Chairman and CEO: Brendan Huffman
Revenue: Approximately $40 million to $50 million in 2018, and projected 20 percent increase in 2019 and annual revenue of nearly $60 million by 2020
No. of Employees: 650
Headquarters: Ocean Beach
Year Founded: 2014
Company Description: A restaurant development group that specializes in creating casual neighborhood concepts.
For Brendan Huffman, the purpose of all Social Syndicate restaurant group’s properties is simple: provide genuine, good old-fashioned hospitality.
“We call that a casual approachability,” says the chairman and CEO of the vibe and atmosphere he aims to achieve at each of his locations. No matter which part of San Diego a Social Syndicate restaurant may be, from Pacific Beach to Del Mar, the goal is to create “a place where people high-five each other and give side-hugs, hang out and get away and where employees and maybe even some of the usual patrons know you by name.”
Nine locations and four years later, it is that very level of comfort and informality across the venues that have made Social Syndicate, which specializes in revitalizing and/or creating casual neighborhood restaurants, successful. With financial backing from investors and with a handful of business partners that provide a collective 45 plus years of experience in the food and restaurant business, Social Syndicate is behind local venues such as Wonderland Ocean Pub in Ocean Beach, Bootlegger Plates & Pours in the Gaslamp Quarter, The Rabbit Hole in Normal Heights and OB Surf Lodge, also in Ocean Beach, among others.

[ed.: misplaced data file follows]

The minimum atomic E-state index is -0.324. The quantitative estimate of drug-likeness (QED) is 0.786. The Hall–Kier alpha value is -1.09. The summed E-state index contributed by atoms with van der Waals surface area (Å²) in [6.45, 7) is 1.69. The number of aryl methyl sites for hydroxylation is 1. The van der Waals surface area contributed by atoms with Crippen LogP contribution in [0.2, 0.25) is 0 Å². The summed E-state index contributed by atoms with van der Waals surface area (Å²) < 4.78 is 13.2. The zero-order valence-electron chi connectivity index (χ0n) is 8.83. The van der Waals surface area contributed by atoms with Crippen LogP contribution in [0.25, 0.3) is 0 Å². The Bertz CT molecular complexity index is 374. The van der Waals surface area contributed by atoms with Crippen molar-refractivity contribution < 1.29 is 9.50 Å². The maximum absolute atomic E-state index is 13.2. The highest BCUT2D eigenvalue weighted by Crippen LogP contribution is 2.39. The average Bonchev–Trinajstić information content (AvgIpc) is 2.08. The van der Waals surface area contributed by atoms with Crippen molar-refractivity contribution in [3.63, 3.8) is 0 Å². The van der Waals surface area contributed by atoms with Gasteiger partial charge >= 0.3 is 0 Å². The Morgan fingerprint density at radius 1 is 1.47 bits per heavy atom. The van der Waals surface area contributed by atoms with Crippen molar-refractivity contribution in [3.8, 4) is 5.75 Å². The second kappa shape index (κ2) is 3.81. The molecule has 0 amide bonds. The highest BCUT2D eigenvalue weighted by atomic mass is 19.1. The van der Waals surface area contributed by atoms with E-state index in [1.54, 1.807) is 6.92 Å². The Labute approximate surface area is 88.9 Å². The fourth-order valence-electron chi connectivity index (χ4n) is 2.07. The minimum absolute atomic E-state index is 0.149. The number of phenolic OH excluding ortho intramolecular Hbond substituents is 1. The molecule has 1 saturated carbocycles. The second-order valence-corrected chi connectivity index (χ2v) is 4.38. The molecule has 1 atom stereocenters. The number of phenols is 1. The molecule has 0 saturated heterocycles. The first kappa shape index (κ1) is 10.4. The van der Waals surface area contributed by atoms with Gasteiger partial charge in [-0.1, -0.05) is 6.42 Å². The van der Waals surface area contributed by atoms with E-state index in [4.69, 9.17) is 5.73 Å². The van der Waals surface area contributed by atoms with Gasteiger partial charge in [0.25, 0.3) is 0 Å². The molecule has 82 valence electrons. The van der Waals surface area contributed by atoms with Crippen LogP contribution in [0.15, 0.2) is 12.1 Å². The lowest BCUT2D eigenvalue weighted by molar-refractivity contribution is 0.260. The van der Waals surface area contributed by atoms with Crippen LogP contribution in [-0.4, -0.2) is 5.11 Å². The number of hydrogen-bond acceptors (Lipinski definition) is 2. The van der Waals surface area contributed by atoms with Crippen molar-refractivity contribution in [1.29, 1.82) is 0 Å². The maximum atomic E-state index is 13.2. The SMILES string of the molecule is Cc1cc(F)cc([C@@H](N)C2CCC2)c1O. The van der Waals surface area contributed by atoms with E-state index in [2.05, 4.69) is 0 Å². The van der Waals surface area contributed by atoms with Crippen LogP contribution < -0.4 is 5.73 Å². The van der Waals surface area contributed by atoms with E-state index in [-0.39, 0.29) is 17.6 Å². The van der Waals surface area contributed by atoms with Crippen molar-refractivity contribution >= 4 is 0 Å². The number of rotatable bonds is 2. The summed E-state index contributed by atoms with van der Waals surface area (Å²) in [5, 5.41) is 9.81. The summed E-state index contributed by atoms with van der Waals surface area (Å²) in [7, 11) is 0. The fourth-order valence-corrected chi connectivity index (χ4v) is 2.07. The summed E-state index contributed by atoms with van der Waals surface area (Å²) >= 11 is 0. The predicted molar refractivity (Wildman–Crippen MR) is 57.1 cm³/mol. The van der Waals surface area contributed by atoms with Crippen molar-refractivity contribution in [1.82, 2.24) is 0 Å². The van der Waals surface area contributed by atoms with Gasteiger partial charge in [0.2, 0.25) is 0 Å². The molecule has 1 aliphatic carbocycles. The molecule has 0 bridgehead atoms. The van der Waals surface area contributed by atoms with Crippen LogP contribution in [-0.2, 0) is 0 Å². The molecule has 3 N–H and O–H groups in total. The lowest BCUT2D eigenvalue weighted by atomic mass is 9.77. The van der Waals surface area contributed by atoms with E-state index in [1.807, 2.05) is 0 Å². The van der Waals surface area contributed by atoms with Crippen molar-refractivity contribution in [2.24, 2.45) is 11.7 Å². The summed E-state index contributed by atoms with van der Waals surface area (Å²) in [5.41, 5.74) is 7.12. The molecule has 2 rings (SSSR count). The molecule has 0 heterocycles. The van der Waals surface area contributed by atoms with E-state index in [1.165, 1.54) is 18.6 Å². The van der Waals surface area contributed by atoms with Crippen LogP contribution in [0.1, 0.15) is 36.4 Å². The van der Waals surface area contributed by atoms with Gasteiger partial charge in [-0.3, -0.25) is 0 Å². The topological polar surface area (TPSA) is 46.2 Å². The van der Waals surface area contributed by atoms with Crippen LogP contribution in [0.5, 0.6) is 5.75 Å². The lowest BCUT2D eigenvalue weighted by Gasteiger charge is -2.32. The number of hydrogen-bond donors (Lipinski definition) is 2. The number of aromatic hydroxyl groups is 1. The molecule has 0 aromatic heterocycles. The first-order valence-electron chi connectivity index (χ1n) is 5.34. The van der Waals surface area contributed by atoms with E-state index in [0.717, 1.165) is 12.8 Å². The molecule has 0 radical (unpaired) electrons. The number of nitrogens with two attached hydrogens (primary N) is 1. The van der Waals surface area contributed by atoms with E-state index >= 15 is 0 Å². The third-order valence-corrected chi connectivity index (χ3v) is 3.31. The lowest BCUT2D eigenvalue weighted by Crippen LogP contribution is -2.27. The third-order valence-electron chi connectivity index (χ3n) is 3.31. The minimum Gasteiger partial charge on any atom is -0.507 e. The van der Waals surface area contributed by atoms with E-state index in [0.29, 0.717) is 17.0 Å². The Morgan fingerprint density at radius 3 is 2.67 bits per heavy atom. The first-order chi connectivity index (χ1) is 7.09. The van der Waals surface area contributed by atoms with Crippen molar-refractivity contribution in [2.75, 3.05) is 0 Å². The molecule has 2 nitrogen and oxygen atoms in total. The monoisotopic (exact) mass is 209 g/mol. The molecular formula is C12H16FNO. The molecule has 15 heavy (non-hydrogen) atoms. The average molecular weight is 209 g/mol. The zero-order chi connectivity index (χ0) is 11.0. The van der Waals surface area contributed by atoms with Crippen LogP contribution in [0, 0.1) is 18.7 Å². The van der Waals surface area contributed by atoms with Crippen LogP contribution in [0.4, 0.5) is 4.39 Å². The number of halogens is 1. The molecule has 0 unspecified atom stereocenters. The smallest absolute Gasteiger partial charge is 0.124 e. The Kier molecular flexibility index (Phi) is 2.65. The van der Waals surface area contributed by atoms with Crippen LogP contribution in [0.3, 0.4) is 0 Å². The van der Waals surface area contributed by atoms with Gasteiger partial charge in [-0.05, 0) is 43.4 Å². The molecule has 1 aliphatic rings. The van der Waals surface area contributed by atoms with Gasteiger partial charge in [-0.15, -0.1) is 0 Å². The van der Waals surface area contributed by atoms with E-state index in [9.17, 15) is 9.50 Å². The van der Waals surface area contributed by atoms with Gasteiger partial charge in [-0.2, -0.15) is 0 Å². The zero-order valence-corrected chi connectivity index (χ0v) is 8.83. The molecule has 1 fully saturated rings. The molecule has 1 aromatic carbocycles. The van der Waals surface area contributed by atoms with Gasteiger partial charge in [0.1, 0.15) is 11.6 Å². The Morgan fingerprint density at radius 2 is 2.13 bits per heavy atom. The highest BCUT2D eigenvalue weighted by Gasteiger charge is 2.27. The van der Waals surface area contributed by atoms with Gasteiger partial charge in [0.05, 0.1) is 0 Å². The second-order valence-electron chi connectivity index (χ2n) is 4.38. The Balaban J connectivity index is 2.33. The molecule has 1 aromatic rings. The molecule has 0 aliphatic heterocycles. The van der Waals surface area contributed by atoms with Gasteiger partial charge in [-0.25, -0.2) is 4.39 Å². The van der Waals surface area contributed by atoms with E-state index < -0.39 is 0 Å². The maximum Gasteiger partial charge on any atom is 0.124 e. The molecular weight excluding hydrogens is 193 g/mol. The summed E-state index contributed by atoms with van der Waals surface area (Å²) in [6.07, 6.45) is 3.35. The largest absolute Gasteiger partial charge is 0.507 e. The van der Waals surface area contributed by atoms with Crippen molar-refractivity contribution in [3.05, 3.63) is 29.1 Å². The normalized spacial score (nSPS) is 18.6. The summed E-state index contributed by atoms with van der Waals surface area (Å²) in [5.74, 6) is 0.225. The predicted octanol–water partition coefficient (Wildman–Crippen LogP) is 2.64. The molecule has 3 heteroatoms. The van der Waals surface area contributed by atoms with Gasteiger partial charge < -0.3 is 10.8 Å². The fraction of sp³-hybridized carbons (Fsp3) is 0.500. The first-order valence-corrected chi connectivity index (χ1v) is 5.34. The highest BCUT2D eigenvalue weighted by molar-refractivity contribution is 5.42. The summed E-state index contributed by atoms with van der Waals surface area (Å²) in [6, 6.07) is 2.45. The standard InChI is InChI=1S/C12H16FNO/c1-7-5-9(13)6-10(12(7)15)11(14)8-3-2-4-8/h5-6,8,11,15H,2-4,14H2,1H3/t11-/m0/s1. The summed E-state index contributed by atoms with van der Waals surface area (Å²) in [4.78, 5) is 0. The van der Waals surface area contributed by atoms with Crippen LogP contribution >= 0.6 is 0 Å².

Last year, the company’s revenue hovered around the $40 million to $50 million mark. This year, Huffman projects Social Syndicate, with 650 employees and headquartered in Ocean Beach, will see a 20 percent increase in annual revenue. By 2020, thanks in part to a property in Del Mar that is in the works and another as-yet-to-be-revealed project in development, Huffman believes Social Syndicate will be close to a $60 million company.
Another key aspect of the company’s success is that once it lays down the “casual approachability” foundation, the partners take their time in figuring out how to make each location resonate within its community, says Huffman. By this, he means the addition of specific elements that speak to the demographic of any given restaurant, which may include menu items, presentation and greeting style, among other things.
One example of this is the Del Mar property, a $2.5 million to $3 million project set to begin renovation in the next six to eight months and open in the middle of next year. Huffman says some of the design features, the way the food is plated and even the way the bartender will greet customers will be, in his words, “kicked up a notch” to better cater to the Del Mar crowd. You have to be sensitive to the area and the people in the community, he says, while still providing good, quality service and good food.